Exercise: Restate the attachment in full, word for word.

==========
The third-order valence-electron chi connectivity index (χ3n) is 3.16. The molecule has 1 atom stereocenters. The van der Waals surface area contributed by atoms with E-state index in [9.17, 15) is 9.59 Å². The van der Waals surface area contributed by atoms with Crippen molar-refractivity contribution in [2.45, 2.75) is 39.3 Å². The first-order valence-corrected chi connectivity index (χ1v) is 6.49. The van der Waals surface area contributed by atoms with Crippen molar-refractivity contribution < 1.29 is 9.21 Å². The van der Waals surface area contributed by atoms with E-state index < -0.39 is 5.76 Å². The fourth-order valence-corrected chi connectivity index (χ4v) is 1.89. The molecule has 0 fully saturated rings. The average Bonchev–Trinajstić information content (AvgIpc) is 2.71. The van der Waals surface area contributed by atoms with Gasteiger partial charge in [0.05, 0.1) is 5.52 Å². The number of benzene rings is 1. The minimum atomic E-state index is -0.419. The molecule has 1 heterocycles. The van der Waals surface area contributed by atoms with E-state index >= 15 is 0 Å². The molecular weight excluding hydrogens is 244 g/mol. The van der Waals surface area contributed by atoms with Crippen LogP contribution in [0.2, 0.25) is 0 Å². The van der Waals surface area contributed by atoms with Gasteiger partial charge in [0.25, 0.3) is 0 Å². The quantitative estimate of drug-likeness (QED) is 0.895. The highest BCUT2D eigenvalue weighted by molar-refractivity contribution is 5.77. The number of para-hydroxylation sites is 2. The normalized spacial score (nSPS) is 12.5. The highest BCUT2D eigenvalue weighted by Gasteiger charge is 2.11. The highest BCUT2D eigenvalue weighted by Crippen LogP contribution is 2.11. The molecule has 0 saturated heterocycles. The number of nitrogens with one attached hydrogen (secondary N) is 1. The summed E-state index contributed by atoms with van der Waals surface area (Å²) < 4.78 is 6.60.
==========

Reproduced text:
The third-order valence-electron chi connectivity index (χ3n) is 3.16. The molecule has 1 atom stereocenters. The van der Waals surface area contributed by atoms with E-state index in [9.17, 15) is 9.59 Å². The van der Waals surface area contributed by atoms with Crippen molar-refractivity contribution in [2.45, 2.75) is 39.3 Å². The first-order valence-corrected chi connectivity index (χ1v) is 6.49. The van der Waals surface area contributed by atoms with Crippen molar-refractivity contribution < 1.29 is 9.21 Å². The van der Waals surface area contributed by atoms with E-state index < -0.39 is 5.76 Å². The fourth-order valence-corrected chi connectivity index (χ4v) is 1.89. The molecule has 0 fully saturated rings. The average Bonchev–Trinajstić information content (AvgIpc) is 2.71. The van der Waals surface area contributed by atoms with Gasteiger partial charge in [0.05, 0.1) is 5.52 Å². The number of benzene rings is 1. The minimum atomic E-state index is -0.419. The molecule has 1 heterocycles. The van der Waals surface area contributed by atoms with E-state index >= 15 is 0 Å². The molecular weight excluding hydrogens is 244 g/mol. The van der Waals surface area contributed by atoms with Crippen LogP contribution in [0.2, 0.25) is 0 Å². The van der Waals surface area contributed by atoms with Gasteiger partial charge in [0.25, 0.3) is 0 Å². The quantitative estimate of drug-likeness (QED) is 0.895. The highest BCUT2D eigenvalue weighted by molar-refractivity contribution is 5.77. The number of para-hydroxylation sites is 2. The normalized spacial score (nSPS) is 12.5. The highest BCUT2D eigenvalue weighted by Gasteiger charge is 2.11. The highest BCUT2D eigenvalue weighted by Crippen LogP contribution is 2.11. The molecule has 0 saturated heterocycles. The number of nitrogens with one attached hydrogen (secondary N) is 1. The summed E-state index contributed by atoms with van der Waals surface area (Å²) < 4.78 is 6.60.